This is now where BDA’s challenge lies. Most importantly, can BDA fulfill the expectations of the poorest of the poor that it wants to serve?
BDA’s birthing pains in 2002 included the skepticism on how a public agency of the Moro Islamic Liberation Front (MILF) can possibly do development? In as much as I shared similar doubts, I also viewed it with much interest that BDA is a very good opportunity for experiment, of proving things that have never been done. BDA’s own organizational development, although slow, has in fact been remarkable. While it continually struggles with sustainability and human resource issues, it has had an impact on the Bangsamoro communities as a trusted development entity. On the part of the donor and other international agencies, BDA has shown to be a good partner and project implementor. However, BDA has been envisioned more than an agency of projects. And this is where BDA has to carefully re-think its role and for the MILF to further develop BDA as an institution that can serve as a pillar of the upcoming Bangsamoro government.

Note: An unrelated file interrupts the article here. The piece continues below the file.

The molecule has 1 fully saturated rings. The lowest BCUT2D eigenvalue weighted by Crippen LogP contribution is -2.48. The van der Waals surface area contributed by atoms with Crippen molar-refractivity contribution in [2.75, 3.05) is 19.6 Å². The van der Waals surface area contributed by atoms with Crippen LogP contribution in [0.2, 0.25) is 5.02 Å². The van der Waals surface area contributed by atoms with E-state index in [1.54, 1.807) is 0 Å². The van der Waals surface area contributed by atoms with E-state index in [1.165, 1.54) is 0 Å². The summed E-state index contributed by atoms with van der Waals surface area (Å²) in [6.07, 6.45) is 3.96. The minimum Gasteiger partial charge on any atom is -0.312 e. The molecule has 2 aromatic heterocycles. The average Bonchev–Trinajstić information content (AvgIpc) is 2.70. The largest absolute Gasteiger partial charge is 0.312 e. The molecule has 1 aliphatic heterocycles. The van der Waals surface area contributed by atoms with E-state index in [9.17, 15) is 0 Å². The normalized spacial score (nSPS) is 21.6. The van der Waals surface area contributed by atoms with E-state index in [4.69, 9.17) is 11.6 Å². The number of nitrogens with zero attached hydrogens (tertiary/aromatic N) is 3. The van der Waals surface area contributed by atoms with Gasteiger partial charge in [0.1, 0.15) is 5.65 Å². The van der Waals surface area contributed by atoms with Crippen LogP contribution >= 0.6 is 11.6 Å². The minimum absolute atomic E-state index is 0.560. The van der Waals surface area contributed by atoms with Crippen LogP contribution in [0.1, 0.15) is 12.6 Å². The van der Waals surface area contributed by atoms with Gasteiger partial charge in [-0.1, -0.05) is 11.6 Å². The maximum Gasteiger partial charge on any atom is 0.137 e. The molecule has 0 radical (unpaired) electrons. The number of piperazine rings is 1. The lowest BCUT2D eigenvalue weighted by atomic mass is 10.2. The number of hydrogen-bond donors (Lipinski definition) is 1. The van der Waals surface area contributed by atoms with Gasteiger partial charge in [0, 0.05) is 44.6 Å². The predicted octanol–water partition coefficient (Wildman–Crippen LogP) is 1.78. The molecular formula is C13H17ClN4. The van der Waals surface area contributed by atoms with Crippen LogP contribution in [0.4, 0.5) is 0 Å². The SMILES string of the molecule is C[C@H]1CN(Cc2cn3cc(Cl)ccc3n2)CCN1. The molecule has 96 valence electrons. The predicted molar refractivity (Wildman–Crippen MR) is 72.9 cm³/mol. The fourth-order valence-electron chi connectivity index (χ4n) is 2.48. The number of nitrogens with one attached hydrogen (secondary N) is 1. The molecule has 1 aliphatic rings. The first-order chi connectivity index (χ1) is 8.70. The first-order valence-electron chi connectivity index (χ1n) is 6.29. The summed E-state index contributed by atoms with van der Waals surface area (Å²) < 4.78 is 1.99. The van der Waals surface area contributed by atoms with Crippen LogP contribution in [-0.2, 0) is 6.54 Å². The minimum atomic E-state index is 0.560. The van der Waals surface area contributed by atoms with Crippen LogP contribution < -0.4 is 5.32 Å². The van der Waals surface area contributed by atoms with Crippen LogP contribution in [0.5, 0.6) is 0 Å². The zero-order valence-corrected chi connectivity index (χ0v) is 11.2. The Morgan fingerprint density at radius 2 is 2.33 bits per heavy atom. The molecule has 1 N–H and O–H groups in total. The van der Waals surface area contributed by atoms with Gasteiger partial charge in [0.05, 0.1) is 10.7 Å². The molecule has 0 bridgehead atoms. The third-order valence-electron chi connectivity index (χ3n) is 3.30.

My research on the kind of development framework that can be used in the Bangsamoro has also led me to propose that BDA can be the middle-level actor that is needed in not only undertaking development but also peacebuilding. The work of development can never be separated with peacebuilding if we want to ensure that the former will bring about peace—equally as part of a process and as an end. More precisely, I have proposed that sustainable human development and peacebuilding are the two important development frameworks that could effectively guide BDA in the process of the post-agreement phase. These two are joined together because they similarly espouse a human development based on the self-determination aspirations of the stakeholders—on which is the very same context that the Bangsamoro region is experiencing. This proposal has found acceptance among the Bangsamoro. The five years of research and attempt of theorizing a development framework for the Bangsamoro was completed very timely when in June 2013 the BDA has started to conceptualise the Bangsamoro Development Plan (BDP) Project. Recently, the BDA has adopted this Sustainable Human Development and Peacebuilding Framework for Mindanao as the core component of the BDA Development Framework in undertaking the BDP Project. (Read more)